Communication Ethics book part for New model. (This is an automatically generated summary to avoid having huge posts on this page. Click through to read this post.)
in Communication Ethics
In the new model, we have the following parts:
- Concrete parts: This is the pool of concrete parts that will be used to assemble the message. The Author may contribute new parts into the pool for the purposes of a single message, but conceptually, any concrete part can conceivably be used in any number of messages. You can see this directly on the Web, where any page can include an image from any server on the Internet. There's no technical reason that this can't be taken even further and applied to things other then images, too.
- Sender: The sender is whoever is driving the final assembly of the message. In the case of CNN, it is the CNN corporation, no matter what parts may have gone into the message. You can always find one entity (or one specific group of entities) that has final say over what goes into the message, and this group bears no particular relationship to who owns the concrete parts making up the message. (For instance, while CNN has final say over what their website contains, they may allow users to comment on the news, which their web servers will show to other people. While CNN didn't author the comments, which are themselves concrete parts, they ultimately have responsibility for whether their web servers show it.)
It is the Sender who ultimately has responsibility for making sure they have the rights to use the concrete parts as they intend to use them.
Note that I'm basically defining the Sender as the entity or group entity that has final say over what goes into the message. Given the number of concrete parts which can go into a message ("as many as you want"), each of which can have entirely seperate authors, this is the only definition that makes sense. There is always such an entity; if you're in a situation where you think there might be multiple such entities, there's actually several independent messages. For instance, you might be in a chat room with multiple participants, and it might look like all of the participants are responsible for the final participation. But in reality, each participant is sending seperate messages, which happens to be interleaved on the screen. This matches reality; if one participant says something insulting, we do not blame the others, because they have no control over the message the insulting participant is sending.
- Assembler: The assembler is a machine or process that takes the various parts and creates a coherent message out of them. The author accomplishes the sending of a message by manipulating the assembler somehow. It may be software, in the case of a web server, or be entirely physical, as in an old-style printing press, but either way, it is a device being operated by a human and as such has no ethical standing on its own. Either the human uses it ethically or not (or conceivably there is no ethical way to use a given assembler), but the assembler never has responsibility for anything. Analysing the assembler and how it is used is our key to understanding dynamic messages.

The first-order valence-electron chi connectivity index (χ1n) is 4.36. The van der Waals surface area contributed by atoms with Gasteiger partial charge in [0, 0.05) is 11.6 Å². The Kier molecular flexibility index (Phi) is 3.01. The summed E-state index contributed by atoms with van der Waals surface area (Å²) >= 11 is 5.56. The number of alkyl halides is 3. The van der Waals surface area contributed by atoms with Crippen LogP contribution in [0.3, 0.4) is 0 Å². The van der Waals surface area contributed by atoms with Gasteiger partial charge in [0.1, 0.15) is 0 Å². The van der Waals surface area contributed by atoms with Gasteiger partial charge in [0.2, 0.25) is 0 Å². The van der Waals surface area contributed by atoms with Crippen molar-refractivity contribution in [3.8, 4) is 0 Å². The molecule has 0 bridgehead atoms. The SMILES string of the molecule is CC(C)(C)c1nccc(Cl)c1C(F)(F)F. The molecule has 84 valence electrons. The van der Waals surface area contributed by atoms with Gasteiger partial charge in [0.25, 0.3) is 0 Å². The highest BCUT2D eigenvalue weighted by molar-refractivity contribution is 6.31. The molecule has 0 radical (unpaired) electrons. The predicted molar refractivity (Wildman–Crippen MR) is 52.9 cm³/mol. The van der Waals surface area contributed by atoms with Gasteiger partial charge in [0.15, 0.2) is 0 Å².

Now, the creator of the assembler (software author, machine manufacturor) may bear some responsibility for what is output if they build the assembler in such a way that it always includes, excludes, or modifies content in an unethical way. But ultimately it is still the Author's responsibility, because if there is no way to ethically send a message, they still have the option of not sending any message at all, so we need not concern ourselves too much with this possibility.
- Message: This is a message as in our original communication model, where the Author is the sender, it is traveling over some potentially complicated medium, inheriting from the communication model all the ethical consequences of people tampering with the medium, and eventually arriving at the receiver.
- Decoder: For the communication model, it was not necessary to consider a decoder. It's important to break it out for the new copyright model for two reasons: One, it allows us to definatively show where the (practical) human-received message is, and two, unlike assembler tampering, tampering with the decoder is out of the control of the Author, and as such may require special treatment.
- Receiver: Finally, we get to the human-experienced message which is delivered to the receiver, who subsequently experiences it in a manner appropriate to the medium.
Simplicity is important, and it's a strike against this model that it has more parts then the expression model. However, it's also important to capture the dynamics of what is going on, and the expression model critically oversimplifies things, which makes for the confusion you can see all around you. Thus, it's worth the additional parts for the additional accuracy we get from this model.